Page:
Searching for Richardson Dilworth

He was the aristocrat who found his voice as a populist. The cerebral lawyer who fought in two World Wars. The cocktail-shaker dilettante who became the greatest reformer in the history of the city. Here’s why, more than ever, we need a mayor like Dick Dilworth

Although not everyone. Dilworth maintained a folder labeled “Hate Mail”:
 
I am a white citizen of what used to be Philadelphia but is now Niggerdelphia.
 
What could one expect from a Nigger Loving Skunk like you?
 
Why in the hell don’t you stop betraying your own people? We’re sick of the Jews and the Niggers and the way you cater to them. There are a hell of a lot of Democratic voters looking for a white man and you are a Mulatto.
 
Of course, those Democratic voters eventually found their white man.
 
Dilworth resigned in 1962, halfway through his second term, to run for governor. He had already run for governor in 1950 and lost. This was his last chance. He passed the crown to an old-school City Council president named Jim Tate.
 
It might have been easier for Dilworth to deal with what happened next — with the regression of the party under Tate, and then later under Frank Rizzo, the great nemesis of Dilworth’s career, a guy he despised and who despised him back(11) — if he had had any luck with his post-mayoral career. But by his own admission, he screwed it up. During the Cold War, a group of Democratic Ladies asked him a question about Red China, and he spontaneously blurted out that he believed Red China should be a part of the United Nations, why the heck not.(12) And that was it. He lost the 1962 governor’s race to Bill Scranton,(13) and with it, his outsider’s shot at picking up the Democratic nomination for president.(14) In 1965, he took the thankless job of heading up the school board(15), despite the fact that by now, Jim Tate wouldn’t give him the time of day. Later, he could never shake the suspicion that Rizzo was having him followed.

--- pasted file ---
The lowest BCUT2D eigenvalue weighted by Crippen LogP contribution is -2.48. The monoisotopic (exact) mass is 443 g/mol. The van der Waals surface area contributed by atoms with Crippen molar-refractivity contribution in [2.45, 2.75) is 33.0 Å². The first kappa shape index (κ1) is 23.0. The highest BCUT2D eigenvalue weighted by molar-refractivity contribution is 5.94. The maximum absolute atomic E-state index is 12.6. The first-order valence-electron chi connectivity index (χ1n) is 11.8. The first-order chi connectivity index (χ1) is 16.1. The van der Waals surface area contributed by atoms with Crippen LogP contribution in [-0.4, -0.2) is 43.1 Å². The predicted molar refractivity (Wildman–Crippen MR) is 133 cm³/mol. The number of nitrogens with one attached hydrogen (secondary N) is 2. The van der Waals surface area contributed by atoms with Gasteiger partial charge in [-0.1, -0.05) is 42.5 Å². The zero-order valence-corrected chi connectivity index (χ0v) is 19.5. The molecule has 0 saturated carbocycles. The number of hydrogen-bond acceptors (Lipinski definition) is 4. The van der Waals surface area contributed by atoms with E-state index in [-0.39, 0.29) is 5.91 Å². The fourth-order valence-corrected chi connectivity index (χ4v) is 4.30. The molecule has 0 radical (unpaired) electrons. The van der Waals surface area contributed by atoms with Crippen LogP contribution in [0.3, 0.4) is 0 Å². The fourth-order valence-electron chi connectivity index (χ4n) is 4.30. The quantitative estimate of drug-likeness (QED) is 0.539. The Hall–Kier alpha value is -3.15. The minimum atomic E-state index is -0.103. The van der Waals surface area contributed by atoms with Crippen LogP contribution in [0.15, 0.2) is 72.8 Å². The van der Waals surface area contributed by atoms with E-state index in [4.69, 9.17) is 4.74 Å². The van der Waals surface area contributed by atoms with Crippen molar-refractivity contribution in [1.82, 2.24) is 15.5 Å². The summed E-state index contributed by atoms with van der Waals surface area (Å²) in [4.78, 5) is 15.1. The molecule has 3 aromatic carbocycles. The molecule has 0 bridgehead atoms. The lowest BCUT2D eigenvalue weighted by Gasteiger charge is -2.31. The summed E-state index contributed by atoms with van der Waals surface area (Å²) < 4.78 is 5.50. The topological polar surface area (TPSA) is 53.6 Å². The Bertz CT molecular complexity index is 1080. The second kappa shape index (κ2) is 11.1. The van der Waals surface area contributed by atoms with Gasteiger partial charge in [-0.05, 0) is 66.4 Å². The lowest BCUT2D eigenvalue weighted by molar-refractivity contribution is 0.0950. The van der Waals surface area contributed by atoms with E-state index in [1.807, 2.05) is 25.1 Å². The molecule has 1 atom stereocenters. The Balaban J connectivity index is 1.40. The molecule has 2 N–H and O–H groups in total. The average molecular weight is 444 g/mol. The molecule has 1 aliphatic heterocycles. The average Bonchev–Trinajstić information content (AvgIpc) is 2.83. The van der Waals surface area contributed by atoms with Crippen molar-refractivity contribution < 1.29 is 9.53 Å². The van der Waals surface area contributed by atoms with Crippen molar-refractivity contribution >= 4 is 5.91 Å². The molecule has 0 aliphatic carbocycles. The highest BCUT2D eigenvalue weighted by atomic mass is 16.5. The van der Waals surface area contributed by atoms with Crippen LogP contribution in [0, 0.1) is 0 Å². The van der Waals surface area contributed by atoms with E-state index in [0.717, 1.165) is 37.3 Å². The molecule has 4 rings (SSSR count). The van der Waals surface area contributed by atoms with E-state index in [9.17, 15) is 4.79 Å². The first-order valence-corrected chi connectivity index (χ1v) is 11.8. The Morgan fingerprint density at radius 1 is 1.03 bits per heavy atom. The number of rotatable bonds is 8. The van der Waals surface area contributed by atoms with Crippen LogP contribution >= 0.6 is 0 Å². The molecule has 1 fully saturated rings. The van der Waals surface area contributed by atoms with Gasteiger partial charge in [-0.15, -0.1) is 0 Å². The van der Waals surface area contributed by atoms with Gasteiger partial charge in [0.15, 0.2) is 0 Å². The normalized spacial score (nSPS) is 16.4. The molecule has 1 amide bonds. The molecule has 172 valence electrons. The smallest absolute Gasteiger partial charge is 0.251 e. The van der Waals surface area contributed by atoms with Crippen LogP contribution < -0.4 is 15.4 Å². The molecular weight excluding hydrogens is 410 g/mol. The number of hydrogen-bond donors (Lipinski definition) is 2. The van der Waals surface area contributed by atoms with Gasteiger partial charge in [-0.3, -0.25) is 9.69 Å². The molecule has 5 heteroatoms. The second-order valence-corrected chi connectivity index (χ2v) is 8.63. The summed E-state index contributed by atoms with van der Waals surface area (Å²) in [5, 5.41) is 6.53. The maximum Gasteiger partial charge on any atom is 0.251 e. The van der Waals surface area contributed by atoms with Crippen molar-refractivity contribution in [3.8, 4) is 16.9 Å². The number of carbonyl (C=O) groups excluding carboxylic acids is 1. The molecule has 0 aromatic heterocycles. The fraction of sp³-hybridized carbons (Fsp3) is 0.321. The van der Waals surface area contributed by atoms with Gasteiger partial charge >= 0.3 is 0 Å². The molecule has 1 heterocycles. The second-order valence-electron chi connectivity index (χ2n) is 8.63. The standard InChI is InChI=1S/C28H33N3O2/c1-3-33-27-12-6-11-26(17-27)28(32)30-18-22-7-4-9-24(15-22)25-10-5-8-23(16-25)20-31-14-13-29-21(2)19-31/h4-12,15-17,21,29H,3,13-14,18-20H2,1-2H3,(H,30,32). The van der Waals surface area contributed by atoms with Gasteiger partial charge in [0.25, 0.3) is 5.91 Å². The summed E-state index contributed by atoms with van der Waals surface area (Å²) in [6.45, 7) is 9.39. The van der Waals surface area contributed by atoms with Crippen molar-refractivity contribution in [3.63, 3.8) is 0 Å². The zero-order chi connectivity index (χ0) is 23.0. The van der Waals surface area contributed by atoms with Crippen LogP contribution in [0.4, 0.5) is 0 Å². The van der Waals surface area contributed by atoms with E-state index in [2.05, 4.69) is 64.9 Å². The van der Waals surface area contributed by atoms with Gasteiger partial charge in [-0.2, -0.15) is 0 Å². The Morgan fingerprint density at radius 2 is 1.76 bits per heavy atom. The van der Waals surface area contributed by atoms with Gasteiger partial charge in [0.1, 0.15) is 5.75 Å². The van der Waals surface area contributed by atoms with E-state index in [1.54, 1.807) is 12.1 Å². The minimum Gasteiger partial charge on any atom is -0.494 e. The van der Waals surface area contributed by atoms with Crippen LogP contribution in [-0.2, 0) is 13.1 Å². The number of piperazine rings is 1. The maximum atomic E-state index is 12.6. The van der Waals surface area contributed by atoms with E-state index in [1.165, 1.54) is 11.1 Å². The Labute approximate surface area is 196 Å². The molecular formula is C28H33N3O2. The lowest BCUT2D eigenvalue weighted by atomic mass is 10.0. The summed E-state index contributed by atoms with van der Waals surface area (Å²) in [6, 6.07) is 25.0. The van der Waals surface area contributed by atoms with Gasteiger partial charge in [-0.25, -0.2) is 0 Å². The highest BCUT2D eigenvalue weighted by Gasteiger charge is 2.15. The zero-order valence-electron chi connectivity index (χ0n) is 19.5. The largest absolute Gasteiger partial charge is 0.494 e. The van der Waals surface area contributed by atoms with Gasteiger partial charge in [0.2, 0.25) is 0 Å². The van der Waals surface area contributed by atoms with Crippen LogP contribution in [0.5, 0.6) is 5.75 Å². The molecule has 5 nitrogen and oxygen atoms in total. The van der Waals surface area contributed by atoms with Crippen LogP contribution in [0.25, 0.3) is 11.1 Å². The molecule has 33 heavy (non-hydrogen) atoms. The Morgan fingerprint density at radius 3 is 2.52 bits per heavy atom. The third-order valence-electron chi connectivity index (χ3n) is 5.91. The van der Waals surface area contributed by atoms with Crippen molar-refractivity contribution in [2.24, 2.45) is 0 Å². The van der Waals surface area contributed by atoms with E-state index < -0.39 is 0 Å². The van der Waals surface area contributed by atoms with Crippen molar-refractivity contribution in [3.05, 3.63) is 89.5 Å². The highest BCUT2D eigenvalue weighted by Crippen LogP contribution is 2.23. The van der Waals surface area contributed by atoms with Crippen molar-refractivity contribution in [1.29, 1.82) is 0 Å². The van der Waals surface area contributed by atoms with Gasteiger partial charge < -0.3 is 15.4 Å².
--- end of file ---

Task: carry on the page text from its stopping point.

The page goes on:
11. Rizzo used to claim that Dilworth owed him big-time for all the nights Rizzo’s cops had to carry him home, dead drunk, to Ann and Hattie; he once quipped that “everything Dilworth has been with has gone down, even the Andrea Doria.” The Doria sank in 1956, and Dilworth and Ann were among its passengers; when the boat started taking on water, Dilworth leaped into action and helped his fellow passengers to safety. So you could argue, contra Rizzo, that this story is evidence not of Dilworth’s bad luck, but of his incredible good luck: surviving two wars, surviving the Cuba Affair, being elected to City Hall at the height of the postwar economic boom, etc., etc.
 
12. “Just plain stupid,” Dilworth later told Peter Binzen. “I think to succeed in elective politics, pretty nearly everything you do has to be somewhat calculated. I never had the ability to do that.” Which of course is not exactly true.
 
13. Despite describing Scranton as “Little Lord Fauntleroy” — an “effeminate” man whose campaign posters featured “a ‘come kiss me’ smile.”
 
14. According to David Halberstam’s The Best and the Brightest, John F. Kennedy saw Dilworth as one of his two main rivals — a man who could carry “the intellectuals and the liberals,” and whose Protestant bona fides “might serve the purpose of his [JFK’s] enemies, many of whom were uneasy about his Catholicism.”

15. Joe Clark, later in life, speaking to Binzen about Dilworth: “I think he’s the unsung hero of Philadelphia today. I really think this job that he’s tried to do with the school board and unfortunately failed, it is a Greek tragedy, and he deserves the most enormous amount of credit because he didn’t ask for it, he’s not getting paid for it, he must have known when he took it that it was going to be hell, he did it anyway because he loves the City of Philadelphia.”

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